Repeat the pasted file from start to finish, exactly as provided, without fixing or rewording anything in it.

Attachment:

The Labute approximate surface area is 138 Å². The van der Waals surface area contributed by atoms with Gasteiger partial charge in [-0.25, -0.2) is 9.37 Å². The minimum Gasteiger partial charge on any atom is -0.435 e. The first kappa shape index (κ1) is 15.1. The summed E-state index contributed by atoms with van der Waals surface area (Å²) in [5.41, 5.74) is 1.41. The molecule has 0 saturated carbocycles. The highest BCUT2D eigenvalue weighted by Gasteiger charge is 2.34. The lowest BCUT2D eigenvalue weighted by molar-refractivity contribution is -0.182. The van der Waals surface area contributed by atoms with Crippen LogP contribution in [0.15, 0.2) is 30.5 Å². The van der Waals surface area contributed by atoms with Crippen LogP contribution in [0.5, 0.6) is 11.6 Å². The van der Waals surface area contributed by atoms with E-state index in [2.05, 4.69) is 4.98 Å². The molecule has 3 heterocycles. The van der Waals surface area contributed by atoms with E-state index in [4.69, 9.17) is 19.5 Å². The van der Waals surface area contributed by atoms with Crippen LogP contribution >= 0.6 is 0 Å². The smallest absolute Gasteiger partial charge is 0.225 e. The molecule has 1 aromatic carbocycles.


The Labute approximate surface area is 138 Å². The van der Waals surface area contributed by atoms with Gasteiger partial charge in [-0.25, -0.2) is 9.37 Å². The minimum Gasteiger partial charge on any atom is -0.435 e. The first kappa shape index (κ1) is 15.1. The summed E-state index contributed by atoms with van der Waals surface area (Å²) in [5.41, 5.74) is 1.41. The molecule has 0 saturated carbocycles. The highest BCUT2D eigenvalue weighted by Gasteiger charge is 2.34. The lowest BCUT2D eigenvalue weighted by molar-refractivity contribution is -0.182. The van der Waals surface area contributed by atoms with Crippen LogP contribution in [0.15, 0.2) is 30.5 Å². The van der Waals surface area contributed by atoms with Crippen LogP contribution in [0.5, 0.6) is 11.6 Å². The van der Waals surface area contributed by atoms with E-state index in [2.05, 4.69) is 4.98 Å². The molecule has 3 heterocycles. The van der Waals surface area contributed by atoms with E-state index in [4.69, 9.17) is 19.5 Å². The van der Waals surface area contributed by atoms with Crippen LogP contribution >= 0.6 is 0 Å². The smallest absolute Gasteiger partial charge is 0.225 e. The molecule has 1 aromatic carbocycles.